The view from Section 13 of Hartland TownshipPublished 9:48am Wednesday, April 9, 2014
Tales From Exit 22 by Al Batt
We all hope to make it, whatever that might mean.
It was back in the days when farmers sat on the ground in the spring. If their rear ends were cold, they knew it wasn’t time to plant anything.
Soil samples were taken from the dried mud clinging to a tractor tire.
I listened to transistor radios. I wrote things in notebooks. Important things like, “Don’t eat any more beets.” I collected just enough box tops in order to get nothing in return.
“Why does the city have so much pavement?” I asked.
My father replied, “Because that stuff is too hard to plow.”
Boys bragged about their fathers. A neighbor lad boasted, “My father is an Eagle, an Elk, a Moose and a Lion.
I said in return, “Wow! What does it cost to see him?”
Hartland had a population of 300. Once a week, somebody stopped by the farm and said the population was only 298, using this explanation, “One guy died, and I’m out of town visiting you.”
Hartland once had a series of Burma-Shave signs. Burma-Shave was a brand of brushless shaving cream, famous for an advertising gimmick of posting humorous rhyming poems on small, sequential highway roadside signs.
“Don’t lose your head. To gain a minute. You need your head. You’re brains are in it. Burma-Shave.” “Why is it. When you try to pass. The guy in front. Goes twice as fast? Burma-Shave.”
Hartland was small enough that you had to leave town to read all the signs.
A neighbor was tough and gruff. He was an ex-Marine who didn’t even cry during the movie, “Old Yeller.” His cigarettes smoked themselves while hanging from his lip. He was fond of asking, “What’s this world coming to?”
That was a reasonable question. He had many answers. That was OK. He’d earned his opinions. His ideas were a little far-fetched. He was no judge of distance. One day, he walked into my father’s shop where Dad was doing some welding and picked up a bolt from the floor, not realizing that my father had just freed it with a cutting torch. He immediately dropped it and jammed his hand into his pocket, trying to act as if nothing had happened.
Dad noticed and asked with a guilty grin, “Kind of hot, wasn’t it?”
“Nope,” answered the visitor, “it just doesn’t take me long to look at a bolt.”
He’d been unhappy when he got there. He was unhappier when he left.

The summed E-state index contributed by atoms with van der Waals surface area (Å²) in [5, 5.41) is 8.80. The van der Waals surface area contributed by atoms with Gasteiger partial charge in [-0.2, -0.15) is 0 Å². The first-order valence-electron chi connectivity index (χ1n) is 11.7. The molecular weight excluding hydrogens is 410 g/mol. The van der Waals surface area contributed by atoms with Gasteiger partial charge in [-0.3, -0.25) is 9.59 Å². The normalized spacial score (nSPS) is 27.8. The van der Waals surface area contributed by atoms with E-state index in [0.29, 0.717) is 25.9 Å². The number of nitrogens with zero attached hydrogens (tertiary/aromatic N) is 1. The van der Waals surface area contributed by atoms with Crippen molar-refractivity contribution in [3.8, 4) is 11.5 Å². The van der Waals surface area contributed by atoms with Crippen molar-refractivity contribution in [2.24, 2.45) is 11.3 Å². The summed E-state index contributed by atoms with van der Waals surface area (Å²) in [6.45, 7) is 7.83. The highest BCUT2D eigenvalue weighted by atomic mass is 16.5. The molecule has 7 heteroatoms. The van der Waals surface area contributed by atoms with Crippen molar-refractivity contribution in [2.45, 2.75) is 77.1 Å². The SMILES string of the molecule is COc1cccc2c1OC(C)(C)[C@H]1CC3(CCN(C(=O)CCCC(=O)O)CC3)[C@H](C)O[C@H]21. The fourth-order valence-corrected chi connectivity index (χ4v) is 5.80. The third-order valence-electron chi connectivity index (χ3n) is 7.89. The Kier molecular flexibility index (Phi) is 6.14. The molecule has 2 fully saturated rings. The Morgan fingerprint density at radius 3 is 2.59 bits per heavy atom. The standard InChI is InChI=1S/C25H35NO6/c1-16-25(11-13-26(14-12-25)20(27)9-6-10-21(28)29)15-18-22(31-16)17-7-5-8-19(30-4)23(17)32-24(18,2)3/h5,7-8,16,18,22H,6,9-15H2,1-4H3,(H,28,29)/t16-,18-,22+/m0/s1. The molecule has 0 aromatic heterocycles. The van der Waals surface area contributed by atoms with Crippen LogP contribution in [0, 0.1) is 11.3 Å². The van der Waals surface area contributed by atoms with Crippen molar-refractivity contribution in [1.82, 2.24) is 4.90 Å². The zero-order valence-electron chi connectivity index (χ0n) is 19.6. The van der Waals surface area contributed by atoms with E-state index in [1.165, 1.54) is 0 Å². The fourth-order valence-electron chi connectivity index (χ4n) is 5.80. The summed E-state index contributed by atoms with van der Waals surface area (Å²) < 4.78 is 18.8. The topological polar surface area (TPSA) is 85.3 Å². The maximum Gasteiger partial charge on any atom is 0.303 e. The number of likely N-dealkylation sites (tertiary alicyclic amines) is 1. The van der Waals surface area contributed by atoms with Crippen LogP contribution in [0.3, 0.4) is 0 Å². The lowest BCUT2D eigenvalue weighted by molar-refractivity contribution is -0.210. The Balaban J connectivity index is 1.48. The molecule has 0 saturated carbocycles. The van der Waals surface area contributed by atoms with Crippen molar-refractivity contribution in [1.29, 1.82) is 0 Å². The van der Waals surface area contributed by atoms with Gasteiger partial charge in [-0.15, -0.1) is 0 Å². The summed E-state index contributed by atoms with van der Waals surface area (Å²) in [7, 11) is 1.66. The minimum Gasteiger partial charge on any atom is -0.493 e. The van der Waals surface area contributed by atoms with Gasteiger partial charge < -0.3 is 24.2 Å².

Living on a farm where the highest point on the farm was where a Holstein had left a cow pie made for an interesting existence. It was difficult to plant potatoes in hills when the closest hills were 20 miles away. I claimed that our farm was the home of the world’s lowest mountain. I told all who would listen that we could see almost a quarter of Section 13 of Hartland Township from its peak.
I remembered when things almost changed. It was when I discovered oil on the farm. I told my father that we should use the proceeds from our discovery to get a new car. He considered it until he found out that the oil was coming from the old car.
One day, a salesman pulled in the yard. He had a nice car. He drove in at a high speed, but that speed couldn’t match the haste of his exit from the vehicle. He was out of the car before it had stopped rolling.
He ran up to me and asked if he could use our bathroom. He had the look of a bulldog chewing wasps. I said that we didn’t have anything indoors that would help him, but we had an outhouse behind the house that had an old catalog available for recycling, and that he should knock himself out.
He mumbled a “much obliged” and took off both lickety and split. He moved swiftly. He was purpose-driven. I tried to tell him something else, but he’d left too soon. The day was ending, darkness was at the edges. Especially in the backyard, where the shadows of the woods had encroached. He moved at a rapid pace until he hit the clothesline with his Adam’s apple.
He hit the ground with a gagging thud.
I ran to him and told him that I’d tried to warn him about the clothesline, but he’d moved away too quickly.
He looked up at me from the ground and said, “That’s OK. I don’t think I’d have made it anyway.”
Hartland resident Al Batt’s columns appear every Wednesday and Sunday.